رویکرد مدیریت دانش به مزیت رقابتی سازمانی: شواهدی از بخش مواد غذایی
|کد مقاله||سال انتشار||مقاله انگلیسی||ترجمه فارسی||تعداد کلمات|
|397||2009||13 صفحه PDF||سفارش دهید||1 کلمه|
Publisher : Elsevier - Science Direct (الزویر - ساینس دایرکت)
Journal : European Management Journal, Volume 27, Issue 2, April 2009, Pages 129–141
This paper uses a comparative case study approach to investigate how two small Italian food producers manage their knowledge. The first company under consideration is mainly focused on marketing, while the second on the technology knowledge domain. This paper enriches the existing literature by documenting examples of how companies can successfully manage organizational knowledge on the basis of their relative knowledge domain. This research claims that not only knowledge domain but also innovation behavior seem to be the contingencies that mostly impact on knowledge management system features. In fact, the different combinations of the two variables have deeply different requirements in terms of knowledge management.
Knowledge has been recognized as an important source of competitive advantage and value creation (King and Zeithalm, 2003), as an indispensable ingredient for the development of dynamic core competencies and, more generally, as a determinant factor for firms with global ambitions. Moreover, knowledge that firms acquire is a dynamic resource that needs to be nourished and managed carefully. Although this is true for all industries, it is particularly relevant to all those traditional sectors where companies have to cope with globalisation, mature markets, increased customer service, cost reduction and changing purchasing behaviors. The food industry is among these and, due to its great impact on employment and economic output (Menrad, 2004), it has alerted the managerial and academic communities to understand the importance of how to create and effectively use knowledge based resources. According to Murdoch and Miele (1999), the food industry is increasingly bifurcating into two main systems of production: on one hand, standardized, specialized production processes responding to economic standards of efficiency and competitiveness; on the other hand, localized, specialized production processes focused on environmental, nutritional, taste or health qualities. Although distinctions can be made between the two above-mentioned food systems from a theoretic standpoint, some case studies do show that there are no clear boundaries between them. For example, Murdoch and Miele (1999) provide two case studies that illustrate the complexity of contemporary food production in Italy. The first regards a large egg producer that gradually moved from standardized, generic egg production towards new ‘natural’ and ‘animal-friendly’ products dedicated to specific consumer groups. The second case involves a group of small organic producers that partially standardized their production processes. Other authors (e.g. Alfranca et al., 2003) claim that strong differences in terms of profit pools, innovation strategy and implementation exist and call for studies that point to within-industry differences. Small and medium-sized enterprises (SMEs) dominate the European food industry. Italy exemplifies this situation as 90% of total companies are SMEs and only 7% have more than 20 employees (according to Federalimentare ISMEA, 2005). The food sector in Italy represents the second most important industry in terms of sales, 14% of which refers to export. The food industry is often categorized as a traditional, low-skilled, labour intensive and low-tech sector, where R&D activity is limited and patenting is rare (see e.g. Avermaete et al., 2004 and Foresti, 2005). Most innovations in the food industry come into being by applying and transferring knowledge from other sectors, as also confirmed by the flows of outbound and inbound patents in the sector (see e.g. Baldi, 2005). It is an industry where traditional knowledge (including cultural manifestations, production technologies, agricultural knowledge and literature) has great importance. Moreover, strong efforts are made, sometimes successfully, to use and protect this knowledge. Unfortunately, some contributions (e.g. Occelli, 2005) demonstrate that European policies and programs regarding safety and control, along with the forces of globalisation, seem to have a negative effect on that attempt to preserve knowledge. This paper aims to offer new insights on how SMEs in the food industry manage, exploit and nourish their knowledge in order to gain a competitive advantage. It is worth noting that the focus here is on the relationship between knowledge management (KM) and competitive advantage, regardless of whether this passes through technological innovation, radical changes or a combination of these factors. The reason for this fine distinction is that the literature on innovation mainly tends to stress that innovation primarily occurs in reference to technology (see e.g. Nelson and Rosenberg, 1993) and that change is more significant than continuity. Contrary to this tendency, food producers are not necessarily avid technology users and they tend to focus mainly on continuous improvements of products, often line-extensions or me-too products, rather than on change. Some authors (e.g. Kanter, 1999) validate this choice by taking an even more cautious view of the impact of innovation on competitive advantage due to the high level of uncertainty involved that does not guarantee success. This paper will present a brief theoretical background on methods and systems that can help companies in knowledge management, with a special focus on SMEs. Secondly, the research methodology will be described. Thirdly, empirical evidence from the cases will be provided; next, the results will be discussed and, finally, some conclusions will be drawn.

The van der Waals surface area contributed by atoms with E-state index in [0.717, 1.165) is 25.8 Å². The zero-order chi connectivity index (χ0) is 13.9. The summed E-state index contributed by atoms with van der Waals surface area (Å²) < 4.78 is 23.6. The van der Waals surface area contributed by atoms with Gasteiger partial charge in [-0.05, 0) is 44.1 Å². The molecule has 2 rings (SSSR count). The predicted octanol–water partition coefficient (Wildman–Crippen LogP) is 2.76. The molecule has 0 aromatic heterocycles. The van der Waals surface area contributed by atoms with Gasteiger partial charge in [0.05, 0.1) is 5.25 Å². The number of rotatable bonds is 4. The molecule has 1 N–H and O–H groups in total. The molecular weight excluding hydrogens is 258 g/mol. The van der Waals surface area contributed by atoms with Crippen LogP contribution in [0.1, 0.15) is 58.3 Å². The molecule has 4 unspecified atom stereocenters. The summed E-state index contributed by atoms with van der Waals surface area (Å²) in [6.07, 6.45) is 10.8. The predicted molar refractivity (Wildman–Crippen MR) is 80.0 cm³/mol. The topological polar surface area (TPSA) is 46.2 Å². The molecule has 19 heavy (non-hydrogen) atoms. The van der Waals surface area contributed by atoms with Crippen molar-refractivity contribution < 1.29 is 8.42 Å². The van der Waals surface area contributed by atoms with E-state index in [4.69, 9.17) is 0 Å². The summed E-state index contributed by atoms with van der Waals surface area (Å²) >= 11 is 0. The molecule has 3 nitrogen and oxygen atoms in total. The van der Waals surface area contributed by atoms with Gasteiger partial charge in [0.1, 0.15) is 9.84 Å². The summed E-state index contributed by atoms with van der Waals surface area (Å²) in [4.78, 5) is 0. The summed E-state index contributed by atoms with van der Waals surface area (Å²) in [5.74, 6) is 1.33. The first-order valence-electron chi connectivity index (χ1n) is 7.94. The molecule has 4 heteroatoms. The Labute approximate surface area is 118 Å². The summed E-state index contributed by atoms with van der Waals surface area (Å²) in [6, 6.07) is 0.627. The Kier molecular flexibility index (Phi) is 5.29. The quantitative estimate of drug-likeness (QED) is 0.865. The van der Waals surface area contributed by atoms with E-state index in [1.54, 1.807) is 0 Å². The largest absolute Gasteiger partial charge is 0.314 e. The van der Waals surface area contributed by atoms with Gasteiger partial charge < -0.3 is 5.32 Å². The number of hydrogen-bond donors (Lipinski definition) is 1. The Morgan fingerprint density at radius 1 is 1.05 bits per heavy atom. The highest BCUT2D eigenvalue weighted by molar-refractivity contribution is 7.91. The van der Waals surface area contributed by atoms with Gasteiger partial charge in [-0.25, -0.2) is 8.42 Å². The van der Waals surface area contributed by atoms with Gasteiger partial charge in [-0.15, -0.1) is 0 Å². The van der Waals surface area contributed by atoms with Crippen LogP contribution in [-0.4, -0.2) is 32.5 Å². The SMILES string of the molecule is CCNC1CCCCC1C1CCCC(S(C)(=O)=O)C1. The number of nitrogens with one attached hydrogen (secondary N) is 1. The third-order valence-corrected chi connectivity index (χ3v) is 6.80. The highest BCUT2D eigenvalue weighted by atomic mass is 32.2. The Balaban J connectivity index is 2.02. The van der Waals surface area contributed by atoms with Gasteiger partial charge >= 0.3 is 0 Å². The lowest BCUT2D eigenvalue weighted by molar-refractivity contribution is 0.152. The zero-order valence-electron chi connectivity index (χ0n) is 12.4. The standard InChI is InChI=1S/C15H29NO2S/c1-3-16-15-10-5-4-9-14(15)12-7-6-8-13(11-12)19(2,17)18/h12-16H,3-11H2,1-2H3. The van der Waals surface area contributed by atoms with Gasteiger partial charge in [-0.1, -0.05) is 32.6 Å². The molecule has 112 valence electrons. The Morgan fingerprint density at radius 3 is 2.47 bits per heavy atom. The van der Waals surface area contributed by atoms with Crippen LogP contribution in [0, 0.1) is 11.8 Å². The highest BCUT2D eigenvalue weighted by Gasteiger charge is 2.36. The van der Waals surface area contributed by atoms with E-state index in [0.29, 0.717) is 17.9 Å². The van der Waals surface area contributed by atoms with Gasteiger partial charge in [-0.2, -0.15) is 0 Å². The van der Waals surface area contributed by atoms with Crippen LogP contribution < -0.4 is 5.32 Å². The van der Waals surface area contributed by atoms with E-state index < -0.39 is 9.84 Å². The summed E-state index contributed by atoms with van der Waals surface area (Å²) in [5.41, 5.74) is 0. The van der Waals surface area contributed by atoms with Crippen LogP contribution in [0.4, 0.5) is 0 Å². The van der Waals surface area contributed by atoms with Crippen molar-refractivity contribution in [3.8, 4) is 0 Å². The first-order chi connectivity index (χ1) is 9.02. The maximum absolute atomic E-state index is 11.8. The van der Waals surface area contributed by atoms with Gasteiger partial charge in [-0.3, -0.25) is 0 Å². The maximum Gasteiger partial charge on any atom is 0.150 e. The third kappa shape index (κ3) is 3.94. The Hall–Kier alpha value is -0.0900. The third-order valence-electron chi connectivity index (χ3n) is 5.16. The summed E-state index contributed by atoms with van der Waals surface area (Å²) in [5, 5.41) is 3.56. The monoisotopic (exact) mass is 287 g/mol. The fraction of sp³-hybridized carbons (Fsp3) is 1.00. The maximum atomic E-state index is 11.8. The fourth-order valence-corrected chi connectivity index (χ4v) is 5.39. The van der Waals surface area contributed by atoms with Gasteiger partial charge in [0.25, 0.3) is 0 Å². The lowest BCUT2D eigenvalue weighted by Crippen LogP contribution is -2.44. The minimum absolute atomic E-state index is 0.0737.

نتیجه گیری انگلیسی
Although these case studies refer to firms that are similar in dimension and settings, they represent two rather different ways of managing, exploiting, and nourishing knowledge in order to achieve a competitive advantage. Basically, it can be observed that neither of the companies has developed a deliberate policy for KM. Indeed, both of them are aware of the importance of knowledge as a competitive factor. Furthermore, their strategies, structures and cultures satisfy, sometimes unconsciously, the most important requirements for effective KMSs. Therefore, in the following, the term KMS is used to describe the mix of organizational, managerial and technological levers activated inside the companies for managing knowledge. It is worth noting that these levers are not perceived inside the companies as instruments for KM. This is in line with previous research on the topic (see e.g. KPMG, 1998), where the same lack of awareness on KM issues among SMEs was detected. The KMSs emerging from the case studies include different mechanisms and different levers for managing the four key knowledge processes: creation/acquisition, transfer and sharing, storage and retrieval, and application. The differences between the KMSs can only be partly explained by referring to the different dominant knowledge domains in the two firms. What seems to emerge from the cases is that another element should be considered in order to explain such differences: the company’s innovation behavior. In the following section, innovation behavior is defined and described in both cases. Subsequently, discussion involves the differences in KMSs, respectively, due to the dominant knowledge domain and to innovation behavior.